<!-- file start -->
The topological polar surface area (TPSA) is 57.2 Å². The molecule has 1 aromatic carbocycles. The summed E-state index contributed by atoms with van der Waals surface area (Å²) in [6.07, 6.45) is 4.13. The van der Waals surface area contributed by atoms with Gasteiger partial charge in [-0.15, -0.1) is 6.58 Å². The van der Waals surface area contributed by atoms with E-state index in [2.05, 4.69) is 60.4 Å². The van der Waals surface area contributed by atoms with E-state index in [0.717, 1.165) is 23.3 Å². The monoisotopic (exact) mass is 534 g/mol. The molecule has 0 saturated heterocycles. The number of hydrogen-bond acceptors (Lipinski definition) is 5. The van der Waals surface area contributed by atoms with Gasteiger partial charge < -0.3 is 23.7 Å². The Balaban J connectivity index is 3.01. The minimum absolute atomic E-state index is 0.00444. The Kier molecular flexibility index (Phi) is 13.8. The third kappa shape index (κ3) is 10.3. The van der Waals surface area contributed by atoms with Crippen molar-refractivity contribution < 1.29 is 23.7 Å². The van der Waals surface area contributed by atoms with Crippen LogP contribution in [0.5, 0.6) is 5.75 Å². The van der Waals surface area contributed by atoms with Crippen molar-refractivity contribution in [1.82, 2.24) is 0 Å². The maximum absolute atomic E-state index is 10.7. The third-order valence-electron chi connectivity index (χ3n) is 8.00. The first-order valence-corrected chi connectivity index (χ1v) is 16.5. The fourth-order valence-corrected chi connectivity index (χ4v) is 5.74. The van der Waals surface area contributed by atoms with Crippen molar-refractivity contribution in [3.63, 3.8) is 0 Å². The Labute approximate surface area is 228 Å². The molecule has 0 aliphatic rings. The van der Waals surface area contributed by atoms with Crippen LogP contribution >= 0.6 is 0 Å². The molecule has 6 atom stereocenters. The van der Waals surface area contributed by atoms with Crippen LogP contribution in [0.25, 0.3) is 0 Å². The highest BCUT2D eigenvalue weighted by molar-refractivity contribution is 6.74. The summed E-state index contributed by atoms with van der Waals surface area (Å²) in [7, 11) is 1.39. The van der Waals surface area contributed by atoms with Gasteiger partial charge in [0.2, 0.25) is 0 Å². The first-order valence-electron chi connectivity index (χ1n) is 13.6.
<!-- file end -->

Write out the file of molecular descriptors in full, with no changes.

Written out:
The topological polar surface area (TPSA) is 57.2 Å². The molecule has 1 aromatic carbocycles. The summed E-state index contributed by atoms with van der Waals surface area (Å²) in [6.07, 6.45) is 4.13. The van der Waals surface area contributed by atoms with Gasteiger partial charge in [-0.15, -0.1) is 6.58 Å². The van der Waals surface area contributed by atoms with E-state index in [2.05, 4.69) is 60.4 Å². The van der Waals surface area contributed by atoms with E-state index in [0.717, 1.165) is 23.3 Å². The monoisotopic (exact) mass is 534 g/mol. The molecule has 0 saturated heterocycles. The number of hydrogen-bond acceptors (Lipinski definition) is 5. The van der Waals surface area contributed by atoms with Gasteiger partial charge < -0.3 is 23.7 Å². The Balaban J connectivity index is 3.01. The minimum absolute atomic E-state index is 0.00444. The Kier molecular flexibility index (Phi) is 13.8. The third kappa shape index (κ3) is 10.3. The van der Waals surface area contributed by atoms with Crippen molar-refractivity contribution < 1.29 is 23.7 Å². The van der Waals surface area contributed by atoms with Crippen LogP contribution in [0.5, 0.6) is 5.75 Å². The van der Waals surface area contributed by atoms with Crippen molar-refractivity contribution in [1.82, 2.24) is 0 Å². The maximum absolute atomic E-state index is 10.7. The third-order valence-electron chi connectivity index (χ3n) is 8.00. The first-order valence-corrected chi connectivity index (χ1v) is 16.5. The fourth-order valence-corrected chi connectivity index (χ4v) is 5.74. The van der Waals surface area contributed by atoms with Crippen molar-refractivity contribution in [3.63, 3.8) is 0 Å². The Labute approximate surface area is 228 Å². The molecule has 0 aliphatic rings. The van der Waals surface area contributed by atoms with Crippen LogP contribution >= 0.6 is 0 Å². The molecule has 6 atom stereocenters. The van der Waals surface area contributed by atoms with Crippen LogP contribution in [0.25, 0.3) is 0 Å². The highest BCUT2D eigenvalue weighted by molar-refractivity contribution is 6.74. The summed E-state index contributed by atoms with van der Waals surface area (Å²) in [7, 11) is 1.39. The van der Waals surface area contributed by atoms with Gasteiger partial charge in [0.2, 0.25) is 0 Å². The first-order valence-electron chi connectivity index (χ1n) is 13.6.